Tom left Ithaca and moved to San Francisco in 1991, a city he had always loved but found very difficult to afford. In 1993, he moved to Tennessee and lived in two different gay communes, inspired by the Radical Faeries. As he was preparing to move back to San Francisco in 1995, he met the love of his life, a biochemist visiting from Los Alamos, NM, named Marty Riehm. After a tumultuous courtship, the couple made plans to move to San Francisco together, though they were not sure that they could afford to do so. Tom’s father, Dr. Leonard Seidner, had started a new business in Marlboro, NJ that year manufacturing bifocal contact lenses and suffered a heart attack in the flurry of starting a business, buying his first house, and marrying his second wife. Tom and Marty moved to New Jersey to help with the business for what was supposed to be three months. At the time, The LifeStyle Company was in direct competition with large multi-national firms like Bausch and Lomb and Vistakon, a division of Johnson and Johnson, and was not making enough to cover expenses. After five years years of helping his father, Tom’s father retired, leaving Tom as President of the business. After making a series of difficult decisions over several years, Tom was finally able to turn the business around and has now been there for twenty-two years.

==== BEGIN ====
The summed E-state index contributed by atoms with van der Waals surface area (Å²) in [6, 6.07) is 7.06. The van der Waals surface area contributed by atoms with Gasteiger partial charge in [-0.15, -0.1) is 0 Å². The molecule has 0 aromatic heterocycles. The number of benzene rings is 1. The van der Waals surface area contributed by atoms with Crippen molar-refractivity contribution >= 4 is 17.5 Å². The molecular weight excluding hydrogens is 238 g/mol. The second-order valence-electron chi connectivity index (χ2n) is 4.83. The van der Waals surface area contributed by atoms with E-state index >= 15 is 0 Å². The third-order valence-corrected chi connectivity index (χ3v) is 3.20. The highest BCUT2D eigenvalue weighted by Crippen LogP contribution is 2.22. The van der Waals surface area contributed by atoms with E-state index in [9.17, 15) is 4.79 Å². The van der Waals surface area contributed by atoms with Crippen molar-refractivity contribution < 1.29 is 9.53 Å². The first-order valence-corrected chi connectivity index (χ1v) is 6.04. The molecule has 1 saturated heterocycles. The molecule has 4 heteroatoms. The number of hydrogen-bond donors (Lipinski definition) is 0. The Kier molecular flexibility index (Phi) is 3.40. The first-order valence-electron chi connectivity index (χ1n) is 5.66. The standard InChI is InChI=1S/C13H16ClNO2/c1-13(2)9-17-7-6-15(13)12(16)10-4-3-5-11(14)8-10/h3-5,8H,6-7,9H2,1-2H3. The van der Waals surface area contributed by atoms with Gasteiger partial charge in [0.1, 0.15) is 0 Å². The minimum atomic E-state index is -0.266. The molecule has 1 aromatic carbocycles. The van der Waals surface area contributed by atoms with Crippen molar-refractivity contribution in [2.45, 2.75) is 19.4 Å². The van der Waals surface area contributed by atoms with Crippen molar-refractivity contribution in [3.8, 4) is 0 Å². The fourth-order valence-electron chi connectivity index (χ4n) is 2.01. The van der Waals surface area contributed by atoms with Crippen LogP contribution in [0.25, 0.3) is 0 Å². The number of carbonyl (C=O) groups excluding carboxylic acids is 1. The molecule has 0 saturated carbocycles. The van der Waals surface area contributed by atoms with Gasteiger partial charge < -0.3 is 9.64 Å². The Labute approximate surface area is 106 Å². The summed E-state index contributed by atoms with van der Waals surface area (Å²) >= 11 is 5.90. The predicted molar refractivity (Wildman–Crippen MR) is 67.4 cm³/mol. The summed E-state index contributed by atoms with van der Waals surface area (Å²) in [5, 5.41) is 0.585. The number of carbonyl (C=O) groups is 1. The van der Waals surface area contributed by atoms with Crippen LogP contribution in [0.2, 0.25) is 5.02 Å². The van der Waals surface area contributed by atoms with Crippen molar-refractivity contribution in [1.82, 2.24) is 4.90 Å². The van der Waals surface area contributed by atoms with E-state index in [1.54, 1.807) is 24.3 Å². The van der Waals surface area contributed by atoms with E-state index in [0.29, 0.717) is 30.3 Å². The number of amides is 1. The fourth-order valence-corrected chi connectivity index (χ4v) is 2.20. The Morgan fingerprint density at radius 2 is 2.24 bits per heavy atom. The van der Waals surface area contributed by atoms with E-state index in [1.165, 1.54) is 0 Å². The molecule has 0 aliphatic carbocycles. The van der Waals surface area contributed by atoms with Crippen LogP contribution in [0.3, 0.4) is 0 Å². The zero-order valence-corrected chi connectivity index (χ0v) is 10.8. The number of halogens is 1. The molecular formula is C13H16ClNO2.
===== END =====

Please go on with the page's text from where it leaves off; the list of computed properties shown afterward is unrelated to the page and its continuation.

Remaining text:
Over those years, Tom and Marty helped raise Marty’s three sons and became grandparents to two lovely granddaughters, with a third on the way. They also maintained their friendships with many of their Radical Faerie friends, acquired a new circle of friends, largely stemming from a gay potluck group that grows ever more inclusive over time, and the QSpot – in all its incarnations.
The QSpot Book Club, which was previously held at the Point Pleasant Library, was particularly significant for Tom in that it brought back his love of books as well as providing some of the his closest and most meaningful friendships. Tom and Marty were very enthusiastic as they watched QSpot expand over the last several years and have become prominent supporters of QSpot’s fight against the Jersey Shore Arts Center during the past year.